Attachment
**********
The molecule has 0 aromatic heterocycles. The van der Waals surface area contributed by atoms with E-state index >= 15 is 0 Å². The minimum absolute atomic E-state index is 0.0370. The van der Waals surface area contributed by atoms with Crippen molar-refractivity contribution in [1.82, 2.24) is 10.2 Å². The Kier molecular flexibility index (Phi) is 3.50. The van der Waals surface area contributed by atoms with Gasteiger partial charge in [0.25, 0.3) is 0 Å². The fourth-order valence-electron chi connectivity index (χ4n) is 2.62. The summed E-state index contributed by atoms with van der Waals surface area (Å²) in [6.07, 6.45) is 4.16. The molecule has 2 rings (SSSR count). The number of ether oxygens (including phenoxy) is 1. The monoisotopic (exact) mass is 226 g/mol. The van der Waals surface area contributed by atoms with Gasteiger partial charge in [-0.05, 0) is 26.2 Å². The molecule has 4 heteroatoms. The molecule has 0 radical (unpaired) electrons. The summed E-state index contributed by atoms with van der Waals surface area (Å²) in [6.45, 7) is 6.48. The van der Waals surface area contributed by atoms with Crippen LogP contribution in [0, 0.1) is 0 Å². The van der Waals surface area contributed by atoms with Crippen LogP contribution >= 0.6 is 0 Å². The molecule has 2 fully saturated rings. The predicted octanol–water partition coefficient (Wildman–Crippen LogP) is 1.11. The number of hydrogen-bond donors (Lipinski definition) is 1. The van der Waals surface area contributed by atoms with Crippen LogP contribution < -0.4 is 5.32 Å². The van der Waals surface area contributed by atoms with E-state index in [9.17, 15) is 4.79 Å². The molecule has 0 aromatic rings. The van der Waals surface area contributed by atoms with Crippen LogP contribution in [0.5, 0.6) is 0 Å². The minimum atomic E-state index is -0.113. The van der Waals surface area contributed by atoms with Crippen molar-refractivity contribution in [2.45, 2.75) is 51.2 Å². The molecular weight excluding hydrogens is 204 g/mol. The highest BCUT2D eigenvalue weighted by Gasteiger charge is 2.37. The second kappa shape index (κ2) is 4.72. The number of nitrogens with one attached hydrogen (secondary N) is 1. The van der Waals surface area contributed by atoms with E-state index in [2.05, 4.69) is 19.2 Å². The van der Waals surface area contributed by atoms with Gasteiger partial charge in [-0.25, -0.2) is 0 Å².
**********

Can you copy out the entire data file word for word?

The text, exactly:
The molecule has 0 aromatic heterocycles. The van der Waals surface area contributed by atoms with E-state index >= 15 is 0 Å². The minimum absolute atomic E-state index is 0.0370. The van der Waals surface area contributed by atoms with Crippen molar-refractivity contribution in [1.82, 2.24) is 10.2 Å². The Kier molecular flexibility index (Phi) is 3.50. The van der Waals surface area contributed by atoms with Gasteiger partial charge in [0.25, 0.3) is 0 Å². The fourth-order valence-electron chi connectivity index (χ4n) is 2.62. The summed E-state index contributed by atoms with van der Waals surface area (Å²) in [6.07, 6.45) is 4.16. The molecule has 2 rings (SSSR count). The number of ether oxygens (including phenoxy) is 1. The monoisotopic (exact) mass is 226 g/mol. The van der Waals surface area contributed by atoms with Gasteiger partial charge in [-0.05, 0) is 26.2 Å². The molecule has 4 heteroatoms. The molecule has 0 radical (unpaired) electrons. The summed E-state index contributed by atoms with van der Waals surface area (Å²) in [6.45, 7) is 6.48. The van der Waals surface area contributed by atoms with Crippen LogP contribution in [0, 0.1) is 0 Å². The van der Waals surface area contributed by atoms with Crippen LogP contribution >= 0.6 is 0 Å². The molecule has 2 fully saturated rings. The predicted octanol–water partition coefficient (Wildman–Crippen LogP) is 1.11. The number of hydrogen-bond donors (Lipinski definition) is 1. The van der Waals surface area contributed by atoms with Crippen LogP contribution < -0.4 is 5.32 Å². The van der Waals surface area contributed by atoms with E-state index in [9.17, 15) is 4.79 Å². The molecule has 0 aromatic rings. The van der Waals surface area contributed by atoms with Crippen LogP contribution in [0.5, 0.6) is 0 Å². The minimum atomic E-state index is -0.113. The van der Waals surface area contributed by atoms with Crippen molar-refractivity contribution in [2.45, 2.75) is 51.2 Å². The molecular weight excluding hydrogens is 204 g/mol. The highest BCUT2D eigenvalue weighted by Gasteiger charge is 2.37. The second kappa shape index (κ2) is 4.72. The number of nitrogens with one attached hydrogen (secondary N) is 1. The van der Waals surface area contributed by atoms with E-state index in [2.05, 4.69) is 19.2 Å². The van der Waals surface area contributed by atoms with Gasteiger partial charge in [-0.25, -0.2) is 0 Å².